There are many definitions of culture but for our purposes we have selected the following concept. A culture is a way of life of a group of people - the behaviours, beliefs, values and symbols they accept, generally without thinking about them and that are passed on from one generation to the next. There are layers of culture, national, regional, and local. We are focusing on the local culture that you can expect to experience in this area. A little bit about the beginnings of this very special place...
Land O’Lakes, known as the Frontenacs, a place of hills, farms, lakes, rocky outcroppings, streams and wetlands is the Canadian Shield. This is a very unique geological land mass comprised of thousands of lakes and a massive shield of granite stone billions of years old.
In the beginnings this area was home to the Algonquins. “When the European settlers came to this area in the early 1800s the Algonquin people had already inhabited the area for centuries.”(1) Their migration from Montreal up the Mississippi and Madawaska Rivers was in search of good hunting and fishing. They settled in this region for its resources; the same resources that are enjoyed today. Algonquins still play a very significant role in this area as part of an integrated community. Non-native settlers began arriving in the 1830s. These settlers were Irish, Scottish, English and United Empire Loyalists of Dutch and German descent from New York State.
Movement in this region was extremely challenging because of the topography of the land. The development of good roads through very tough conditions was essential to growth. In the 1860s the Pioneer community was comprised of subsistence farms and large families with up to 12 children. Families were isolated by distance. There were very few businesses and area governments were just beginning to form. Soils in the area were difficult for cultivation. As a result the area has no large farming operations sparing the lakes from many of the animal and chemical pollutants that other lake areas suffer.
The Pioneer forests were spectacular with hundreds of years old white pines but by 1900 these white pines were mostly depleted. Lumbering to the British Navy, who purchased the timbers for ship masts, left forests relegated to mostly smaller trees. The forests of the Frontenacs have been timbered over the years but the area boasts mixed forests with both coniferous and deciduous trees. Logging is still part of the culture. By the 1860s Land Agents appear and by 1895 summer cottages begin to appear.
In 1916 the railroad, the Iron Horse, made its debut travelling through the Frontenacs and intersecting in the Village of Sharbot Lake. There really was no population base until the railroad stopped in a particular location. When a railroad station was established there was soon a stretch of houses, a post office, a general store, a blacksmith, a hotel and a Village began to immerge. To this day the charm of the area are the collection of unique villages that were once bustling little railroad communities. These communities are still proud to showcase their heritage. Villages Beautiful is a movement of community members who gather throughout the year to plant flowers, trees and enhance their own community for the pleasure of visitors and themselves. The Village of Sharbot Lake has a very active Historical Society and a Railway Museum Committee establishing a living museum of artifacts on display around the Village.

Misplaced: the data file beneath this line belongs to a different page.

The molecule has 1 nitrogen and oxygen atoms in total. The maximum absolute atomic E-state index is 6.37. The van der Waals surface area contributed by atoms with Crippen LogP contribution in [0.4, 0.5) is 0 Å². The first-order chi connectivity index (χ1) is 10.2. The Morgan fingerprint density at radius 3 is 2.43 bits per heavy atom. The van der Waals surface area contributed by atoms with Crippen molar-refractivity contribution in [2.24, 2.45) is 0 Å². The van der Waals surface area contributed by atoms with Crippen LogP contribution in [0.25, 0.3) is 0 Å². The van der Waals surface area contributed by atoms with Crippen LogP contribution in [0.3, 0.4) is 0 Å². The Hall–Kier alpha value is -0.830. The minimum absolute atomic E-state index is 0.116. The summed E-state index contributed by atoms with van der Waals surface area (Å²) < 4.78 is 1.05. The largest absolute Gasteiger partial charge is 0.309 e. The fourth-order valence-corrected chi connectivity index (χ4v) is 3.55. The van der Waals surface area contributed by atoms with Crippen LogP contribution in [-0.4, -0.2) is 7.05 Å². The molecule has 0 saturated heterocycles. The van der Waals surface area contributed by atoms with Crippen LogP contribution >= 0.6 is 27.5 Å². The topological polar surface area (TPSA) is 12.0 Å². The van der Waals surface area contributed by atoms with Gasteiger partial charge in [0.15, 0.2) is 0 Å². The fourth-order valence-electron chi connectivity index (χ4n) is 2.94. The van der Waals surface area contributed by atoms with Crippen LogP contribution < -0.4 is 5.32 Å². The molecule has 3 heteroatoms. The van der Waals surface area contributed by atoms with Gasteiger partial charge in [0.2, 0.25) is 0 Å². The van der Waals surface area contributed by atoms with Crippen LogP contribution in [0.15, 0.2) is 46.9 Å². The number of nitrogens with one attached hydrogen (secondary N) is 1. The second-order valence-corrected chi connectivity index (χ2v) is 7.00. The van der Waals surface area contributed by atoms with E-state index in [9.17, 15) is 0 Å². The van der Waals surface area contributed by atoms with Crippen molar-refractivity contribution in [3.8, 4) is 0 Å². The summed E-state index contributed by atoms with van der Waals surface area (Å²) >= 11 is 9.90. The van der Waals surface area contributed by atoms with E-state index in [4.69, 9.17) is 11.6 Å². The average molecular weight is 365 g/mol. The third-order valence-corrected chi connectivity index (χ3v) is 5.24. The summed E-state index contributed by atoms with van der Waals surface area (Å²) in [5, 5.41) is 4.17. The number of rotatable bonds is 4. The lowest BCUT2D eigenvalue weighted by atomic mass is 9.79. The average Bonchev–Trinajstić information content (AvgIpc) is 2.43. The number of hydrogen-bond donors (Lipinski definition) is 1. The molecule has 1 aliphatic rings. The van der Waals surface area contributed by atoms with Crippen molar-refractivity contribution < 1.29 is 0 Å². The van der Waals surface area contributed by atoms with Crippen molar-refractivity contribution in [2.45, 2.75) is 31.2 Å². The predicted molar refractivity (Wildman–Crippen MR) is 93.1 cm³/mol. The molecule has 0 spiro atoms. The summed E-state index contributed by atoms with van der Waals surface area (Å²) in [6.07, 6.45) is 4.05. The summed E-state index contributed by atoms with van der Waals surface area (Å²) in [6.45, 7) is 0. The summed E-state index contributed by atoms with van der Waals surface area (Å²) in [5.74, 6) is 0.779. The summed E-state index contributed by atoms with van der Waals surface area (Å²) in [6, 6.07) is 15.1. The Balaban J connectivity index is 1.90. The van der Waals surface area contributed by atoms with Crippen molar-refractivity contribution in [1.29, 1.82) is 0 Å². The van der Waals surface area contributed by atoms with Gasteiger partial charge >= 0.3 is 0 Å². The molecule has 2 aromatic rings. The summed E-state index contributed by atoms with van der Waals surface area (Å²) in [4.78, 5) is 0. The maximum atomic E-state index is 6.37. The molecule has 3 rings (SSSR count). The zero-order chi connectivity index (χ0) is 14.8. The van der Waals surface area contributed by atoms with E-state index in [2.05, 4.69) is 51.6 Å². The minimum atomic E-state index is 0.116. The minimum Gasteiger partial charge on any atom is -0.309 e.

In the height of railroading three lines crisscrossed the region. The well known Kingston Pembroke Line, the Ottawa Toronto Line through Mountain Grove and the Lakeshore Line that ran through Crow Lake. There is only one active line at this time but the two defunct lines have been purchased/leased and form thousands of miles of recreational trails travelling north, south, east and west. These trails travel into the hinterland where abundant birds and wildlife can be seen in their natural environment.
Building of the railroad in the 1880s created new jobs in the logging and mining sectors. People came, settled and established strong institutes, churches and service groups many of which are very much alive today. By the 1900s, mobility by train and new roads supported a boom in tourism. Exceptional scenery, dramatic landscapes, pristine lakes - cottage country was born. Hotels, lodges and resorts housed many American fishermen who to this day return for their annual visits. Outdoor recreation took flight in the 1950s as that generation’s lifestyle turned towards the 'back-to-the-land' movement.
As you enjoy our backroads, you will note many of the names on the mailboxes are the descendants of the original Pioneers who bravely settled and developed this beautiful region. Drive north of Highway 7 and stop for a picnic on our Crown Land lakes where the Algonquins first settled. They are as peaceful now as they were then.
Take the time to enjoy a community event such as a pancake breakfast, community fair or an artisan tour where you will meet the people who live and play here. It is the land, the lakes and the people that make up the culture of the area. It is a place to adventure and explore!Footnotes
(1) Back of Sunset, A History of Central Frontenac Township by Michael Dawber
Note from the Writer: Much of this material for this article was drawn from the above noted book. Much appreciation to Michael Dawber and his tale of the Frontenacs.